The Kennedys @Kings Place 24/05/13

5 stars (out of 5)

2

Maura and Pete at Kings Place (Photo by Allan McKay)

Very occasionally you go to a gig expecting to see a good show and you actually see a brilliant show; The Kennedys at Kings Place was one of those nights.  The venue is in a fairly new building behind Kings Cross Station and all of the staff make a real effort to ensure that the audience have a good time; that’s important, but it’s a very small part of tonight’s story.

I feel really guilty that I only heard of The Kennedys for the first time a few weeks ago when they’ve been writing and playing great songs for so long.  I reviewed the latest album “Closer than You Know” this week and it’s a great album which you should all have in your collection but, after tonight’s show, I think any true music fan should at least have a copy of their greatest hits package “Retrospective” in their collection as well.

The Kennedys live show is a perfect blend of musical talents; Pete is an incredibly good guitar player (more about that later) who also adds vocal harmonies to the mix while Maura is great country/folk/pop singer who is also a great rhythm guitar player, and that matters when it’s just two people, two guitars and two microphones up there.  Truly exceptional songs are the ones which stand up when you tear away all the layers of studio production and there were an awful lot of songs standing proud at this show.

Apart from the musicianship, which is exceptional, there are a lot of things to admire about The Kennedys.  They are very generous in their support for fellow songwriters, giving the audience some background (and usually a little anecdote) for most of their cover versions.  They engage with the audience, both on and off stage, and each one allows the other space to shine.  So, I’m guessing you might want to hear what they actually did.

The set started with a few old favourites featured on “Retrospective”, including “Life is Large”, “Breathe”, “Midnight Ghost” and “9th Street Billy”.  Each of the songs is given a spoken introduction to help give it a context in the show and to help build a rapport between the performers and the audience and this, combined with The Kennedys willingness to play requests, gives the evening the feel of a house party hosted by some very talented friends.  It certainly creates an intimate atmosphere.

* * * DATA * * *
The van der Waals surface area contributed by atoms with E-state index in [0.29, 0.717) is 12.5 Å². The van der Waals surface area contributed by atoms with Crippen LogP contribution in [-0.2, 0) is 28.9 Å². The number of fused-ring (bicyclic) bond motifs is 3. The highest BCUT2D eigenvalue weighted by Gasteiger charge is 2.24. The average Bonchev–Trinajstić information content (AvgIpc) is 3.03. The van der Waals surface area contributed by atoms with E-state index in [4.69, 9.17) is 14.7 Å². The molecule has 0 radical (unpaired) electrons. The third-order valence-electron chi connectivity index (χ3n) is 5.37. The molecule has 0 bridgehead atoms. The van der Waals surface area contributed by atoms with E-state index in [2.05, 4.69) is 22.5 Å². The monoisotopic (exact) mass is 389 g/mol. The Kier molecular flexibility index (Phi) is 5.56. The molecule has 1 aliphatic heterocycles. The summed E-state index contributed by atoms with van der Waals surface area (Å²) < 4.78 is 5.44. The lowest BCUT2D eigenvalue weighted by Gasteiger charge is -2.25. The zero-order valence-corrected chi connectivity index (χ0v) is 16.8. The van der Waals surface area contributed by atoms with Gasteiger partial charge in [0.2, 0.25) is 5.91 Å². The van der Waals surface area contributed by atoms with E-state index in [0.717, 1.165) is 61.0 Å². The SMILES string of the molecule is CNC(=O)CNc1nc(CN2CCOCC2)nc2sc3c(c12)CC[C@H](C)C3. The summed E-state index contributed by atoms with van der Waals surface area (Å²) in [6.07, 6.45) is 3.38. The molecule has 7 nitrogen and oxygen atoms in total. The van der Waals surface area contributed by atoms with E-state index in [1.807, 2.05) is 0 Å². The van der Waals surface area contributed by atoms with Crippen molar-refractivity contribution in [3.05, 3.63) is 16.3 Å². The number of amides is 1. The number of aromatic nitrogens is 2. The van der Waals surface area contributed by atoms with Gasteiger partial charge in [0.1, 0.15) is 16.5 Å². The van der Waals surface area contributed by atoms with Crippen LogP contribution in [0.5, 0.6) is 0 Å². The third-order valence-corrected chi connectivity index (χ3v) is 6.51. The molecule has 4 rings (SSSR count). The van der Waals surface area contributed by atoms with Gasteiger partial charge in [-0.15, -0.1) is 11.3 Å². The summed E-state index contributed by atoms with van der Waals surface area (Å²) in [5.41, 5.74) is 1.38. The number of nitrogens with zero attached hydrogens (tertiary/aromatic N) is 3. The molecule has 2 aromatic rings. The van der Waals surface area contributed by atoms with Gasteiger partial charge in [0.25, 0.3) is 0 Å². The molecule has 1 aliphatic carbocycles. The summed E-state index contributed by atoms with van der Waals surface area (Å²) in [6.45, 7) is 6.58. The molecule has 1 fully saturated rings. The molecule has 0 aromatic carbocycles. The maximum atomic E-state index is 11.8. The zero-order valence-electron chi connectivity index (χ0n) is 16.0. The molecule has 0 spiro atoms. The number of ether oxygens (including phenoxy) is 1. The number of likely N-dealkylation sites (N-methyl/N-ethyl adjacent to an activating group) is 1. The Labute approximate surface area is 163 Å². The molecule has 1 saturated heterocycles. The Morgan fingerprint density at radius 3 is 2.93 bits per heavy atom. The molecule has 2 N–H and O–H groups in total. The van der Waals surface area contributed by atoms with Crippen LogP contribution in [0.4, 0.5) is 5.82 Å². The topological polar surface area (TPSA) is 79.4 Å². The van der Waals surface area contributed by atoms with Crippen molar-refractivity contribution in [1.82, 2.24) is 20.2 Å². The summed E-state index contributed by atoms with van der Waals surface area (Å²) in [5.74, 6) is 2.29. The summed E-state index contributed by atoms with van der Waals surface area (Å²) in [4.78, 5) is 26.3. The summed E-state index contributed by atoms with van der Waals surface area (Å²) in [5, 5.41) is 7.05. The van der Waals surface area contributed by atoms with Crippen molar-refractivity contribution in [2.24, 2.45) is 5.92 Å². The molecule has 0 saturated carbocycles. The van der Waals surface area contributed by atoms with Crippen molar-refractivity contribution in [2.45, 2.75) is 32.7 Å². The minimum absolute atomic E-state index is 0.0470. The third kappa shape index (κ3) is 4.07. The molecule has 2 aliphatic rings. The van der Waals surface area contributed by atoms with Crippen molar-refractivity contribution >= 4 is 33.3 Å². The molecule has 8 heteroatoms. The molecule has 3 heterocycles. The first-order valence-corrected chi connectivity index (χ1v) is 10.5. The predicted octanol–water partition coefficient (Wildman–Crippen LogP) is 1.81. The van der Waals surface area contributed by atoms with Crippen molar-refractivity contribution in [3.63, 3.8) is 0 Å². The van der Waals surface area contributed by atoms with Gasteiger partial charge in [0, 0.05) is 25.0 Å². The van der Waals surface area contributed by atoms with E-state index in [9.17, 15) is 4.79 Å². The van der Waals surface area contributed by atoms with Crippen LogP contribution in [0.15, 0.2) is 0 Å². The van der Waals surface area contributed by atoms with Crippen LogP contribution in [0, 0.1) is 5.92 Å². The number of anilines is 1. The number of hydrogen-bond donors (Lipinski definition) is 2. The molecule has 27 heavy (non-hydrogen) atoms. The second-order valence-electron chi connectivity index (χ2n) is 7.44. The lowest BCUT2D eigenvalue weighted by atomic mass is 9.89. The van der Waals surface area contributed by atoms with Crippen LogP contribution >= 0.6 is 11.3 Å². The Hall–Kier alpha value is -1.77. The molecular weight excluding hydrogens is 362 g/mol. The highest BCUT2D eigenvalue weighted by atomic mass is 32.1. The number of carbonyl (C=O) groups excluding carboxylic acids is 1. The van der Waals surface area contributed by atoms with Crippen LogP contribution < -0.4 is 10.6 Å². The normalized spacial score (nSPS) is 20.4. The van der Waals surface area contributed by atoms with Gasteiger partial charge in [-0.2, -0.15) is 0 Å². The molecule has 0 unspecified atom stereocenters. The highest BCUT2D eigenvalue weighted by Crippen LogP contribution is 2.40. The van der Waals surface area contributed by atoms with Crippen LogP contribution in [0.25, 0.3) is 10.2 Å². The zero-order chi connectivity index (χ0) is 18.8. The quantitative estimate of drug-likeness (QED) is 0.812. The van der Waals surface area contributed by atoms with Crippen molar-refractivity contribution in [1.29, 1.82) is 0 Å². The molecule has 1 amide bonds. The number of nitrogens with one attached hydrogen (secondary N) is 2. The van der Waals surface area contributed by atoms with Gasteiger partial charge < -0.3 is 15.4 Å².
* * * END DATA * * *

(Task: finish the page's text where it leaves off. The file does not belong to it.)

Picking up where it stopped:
The tour is partly in support of the recent (excellent) album, “Closer than You Know” and about half of the songs from the album are featured, including “Cradle to a Boat”, “I’ll Come Over”, “Marina Dream”, “Big Star Song” (thanks guys) and the U2 cover “Wild Honey”.  All of these songs shine in their stripped-down live arrangements and stand up well in comparison with the songs they perform by other songwriters such as Nanci Griffith (“Trouble in the Fields”), Dave Carter (“When I Go”) and John Stewart (“Jasmine”).  Pete and Maura are always generous in their praise for their fellow-writers and performers.

I might have mentioned that Pete is an incredibly good guitar player; his playing throughout is superb, but particularly during his solo instrumental pieces. Tonight he played a jazzy version of “Somewhere over the Rainbow”, a contemporary setting of the Bach piece “Jesu Joy of Man’s Desiring” (with harmonics and fret-tapping, no less) and a version of Gershwin’s “Rhapsody in Blue” played on an Ovation ukulele which left me speechless and, trust me, that doesn’t happen often.

So add in the traditional English balled “Matty Groves” and the obligatory “Eight Miles High” and that’s just about it for the two sets apart from the anthemic, and very timely plea for tolerance and diversity, “Stand”. 

The Kennedys are very accomplished musicians who are completely comfortable with their performance and happy to mix with their audience during the intermission and after the show; they really deserve to be seen by a much wider audience.  This tour continues until Thursday 06 June, so you still have a chance to check them out.  You won’t regret it.